Daily Brief logo

Good morning, today we’re covering the most contaminated places on Earth, Davos giving Russian money the cold shoulder and women empowerment in the workplace.

Geneva Solutions


On our radar

Photo article

Young men burn electrical wires to recover copper at Agbogbloshie, an electronic dumpling ground in Accra, Ghana, in September, 2019. (Credit: Muntaka Chasant/wikimedia commons)

The cost of progress. Six months after the UN recognised a healthy environment as a human right, a UN report shows that this is far from being the reality for some of the world’s most vulnerable. Millions of people live, work and go to school within some of the most contaminated places on Earth and they are paying a hefty price for it. In his report, UN expert on the environment David Boyd describes so-called “sacrifice zones”, areas where the air, water and soil are so polluted from toxic chemicals that cancer, liver damage, lead poisoning, respiratory diseases and many other health issues have become the norm for nearby communities. As Boyd prepares to address the Human Rights Council on Thursday, he sits down with Geneva Solutions.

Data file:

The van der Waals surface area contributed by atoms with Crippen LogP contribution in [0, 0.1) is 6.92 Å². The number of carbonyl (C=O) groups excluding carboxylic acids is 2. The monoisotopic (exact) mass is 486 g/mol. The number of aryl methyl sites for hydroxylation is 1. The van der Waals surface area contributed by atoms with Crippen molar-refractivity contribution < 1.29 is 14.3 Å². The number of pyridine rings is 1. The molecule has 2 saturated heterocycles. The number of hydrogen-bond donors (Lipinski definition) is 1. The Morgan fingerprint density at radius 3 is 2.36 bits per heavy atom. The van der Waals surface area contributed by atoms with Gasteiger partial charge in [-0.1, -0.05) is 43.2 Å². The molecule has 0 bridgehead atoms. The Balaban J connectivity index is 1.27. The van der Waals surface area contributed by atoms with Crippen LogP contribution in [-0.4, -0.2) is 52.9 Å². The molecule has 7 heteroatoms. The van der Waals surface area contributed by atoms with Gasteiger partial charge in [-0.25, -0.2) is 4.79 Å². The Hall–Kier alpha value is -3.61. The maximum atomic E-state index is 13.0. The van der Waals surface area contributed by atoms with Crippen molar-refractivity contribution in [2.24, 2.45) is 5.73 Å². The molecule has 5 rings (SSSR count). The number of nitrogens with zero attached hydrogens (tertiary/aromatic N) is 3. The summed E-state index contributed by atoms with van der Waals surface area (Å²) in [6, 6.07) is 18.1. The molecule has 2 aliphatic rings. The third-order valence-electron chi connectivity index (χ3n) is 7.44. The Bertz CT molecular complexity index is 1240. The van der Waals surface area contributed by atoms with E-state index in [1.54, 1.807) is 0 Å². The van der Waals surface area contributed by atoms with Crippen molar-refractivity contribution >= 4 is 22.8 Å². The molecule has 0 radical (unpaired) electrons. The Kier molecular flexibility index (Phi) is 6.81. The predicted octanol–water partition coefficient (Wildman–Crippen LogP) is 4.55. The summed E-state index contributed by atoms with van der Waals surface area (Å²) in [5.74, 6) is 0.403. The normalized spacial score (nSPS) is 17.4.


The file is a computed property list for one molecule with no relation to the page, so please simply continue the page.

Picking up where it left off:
Geneva Solutions (EN)

GS news is a new media project covering the world of international cooperation and development. Don’t hesitate to forward our newsletter!

Have a good day!

Avenue du Bouchet 2
1209 Genève